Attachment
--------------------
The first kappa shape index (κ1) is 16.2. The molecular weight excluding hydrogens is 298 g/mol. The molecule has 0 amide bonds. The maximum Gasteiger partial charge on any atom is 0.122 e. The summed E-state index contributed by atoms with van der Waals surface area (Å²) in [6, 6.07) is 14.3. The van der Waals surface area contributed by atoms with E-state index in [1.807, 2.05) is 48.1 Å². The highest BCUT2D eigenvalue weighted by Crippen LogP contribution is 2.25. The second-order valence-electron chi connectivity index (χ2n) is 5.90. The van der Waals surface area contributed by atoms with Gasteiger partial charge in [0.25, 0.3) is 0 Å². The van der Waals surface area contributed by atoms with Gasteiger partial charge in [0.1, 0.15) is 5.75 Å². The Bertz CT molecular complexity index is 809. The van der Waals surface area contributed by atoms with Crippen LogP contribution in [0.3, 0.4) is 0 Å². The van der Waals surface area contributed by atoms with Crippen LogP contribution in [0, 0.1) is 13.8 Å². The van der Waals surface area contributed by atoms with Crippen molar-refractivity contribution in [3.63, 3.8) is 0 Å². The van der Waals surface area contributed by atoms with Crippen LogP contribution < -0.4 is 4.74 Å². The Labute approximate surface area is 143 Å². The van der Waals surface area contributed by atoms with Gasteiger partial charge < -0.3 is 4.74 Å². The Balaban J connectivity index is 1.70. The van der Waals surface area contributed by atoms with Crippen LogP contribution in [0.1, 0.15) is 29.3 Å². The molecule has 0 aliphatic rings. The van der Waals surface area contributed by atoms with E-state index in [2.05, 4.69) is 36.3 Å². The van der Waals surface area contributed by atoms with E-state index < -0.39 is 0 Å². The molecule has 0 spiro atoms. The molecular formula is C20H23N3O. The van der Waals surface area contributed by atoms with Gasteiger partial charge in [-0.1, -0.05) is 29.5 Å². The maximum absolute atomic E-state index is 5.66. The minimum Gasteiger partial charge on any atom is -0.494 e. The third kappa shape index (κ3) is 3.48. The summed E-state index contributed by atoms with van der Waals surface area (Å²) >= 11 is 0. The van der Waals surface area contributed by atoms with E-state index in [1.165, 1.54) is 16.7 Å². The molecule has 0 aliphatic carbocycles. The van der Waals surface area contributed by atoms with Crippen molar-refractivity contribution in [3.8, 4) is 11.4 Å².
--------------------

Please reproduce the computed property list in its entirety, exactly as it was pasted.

The first kappa shape index (κ1) is 16.2. The molecular weight excluding hydrogens is 298 g/mol. The molecule has 0 amide bonds. The maximum Gasteiger partial charge on any atom is 0.122 e. The summed E-state index contributed by atoms with van der Waals surface area (Å²) in [6, 6.07) is 14.3. The van der Waals surface area contributed by atoms with E-state index in [1.807, 2.05) is 48.1 Å². The highest BCUT2D eigenvalue weighted by Crippen LogP contribution is 2.25. The second-order valence-electron chi connectivity index (χ2n) is 5.90. The van der Waals surface area contributed by atoms with Gasteiger partial charge in [0.25, 0.3) is 0 Å². The van der Waals surface area contributed by atoms with Gasteiger partial charge in [0.1, 0.15) is 5.75 Å². The Bertz CT molecular complexity index is 809. The van der Waals surface area contributed by atoms with Crippen LogP contribution in [0.3, 0.4) is 0 Å². The van der Waals surface area contributed by atoms with Crippen LogP contribution in [0, 0.1) is 13.8 Å². The van der Waals surface area contributed by atoms with Crippen molar-refractivity contribution in [3.63, 3.8) is 0 Å². The van der Waals surface area contributed by atoms with Crippen LogP contribution < -0.4 is 4.74 Å². The Labute approximate surface area is 143 Å². The van der Waals surface area contributed by atoms with Gasteiger partial charge < -0.3 is 4.74 Å². The Balaban J connectivity index is 1.70. The van der Waals surface area contributed by atoms with Crippen LogP contribution in [0.1, 0.15) is 29.3 Å². The molecule has 0 aliphatic rings. The van der Waals surface area contributed by atoms with E-state index in [2.05, 4.69) is 36.3 Å². The van der Waals surface area contributed by atoms with E-state index < -0.39 is 0 Å². The molecule has 0 spiro atoms. The molecular formula is C20H23N3O. The van der Waals surface area contributed by atoms with Gasteiger partial charge in [-0.1, -0.05) is 29.5 Å². The maximum absolute atomic E-state index is 5.66. The minimum Gasteiger partial charge on any atom is -0.494 e. The third kappa shape index (κ3) is 3.48. The summed E-state index contributed by atoms with van der Waals surface area (Å²) >= 11 is 0. The van der Waals surface area contributed by atoms with E-state index in [1.165, 1.54) is 16.7 Å². The molecule has 0 aliphatic carbocycles. The van der Waals surface area contributed by atoms with Crippen molar-refractivity contribution in [3.8, 4) is 11.4 Å².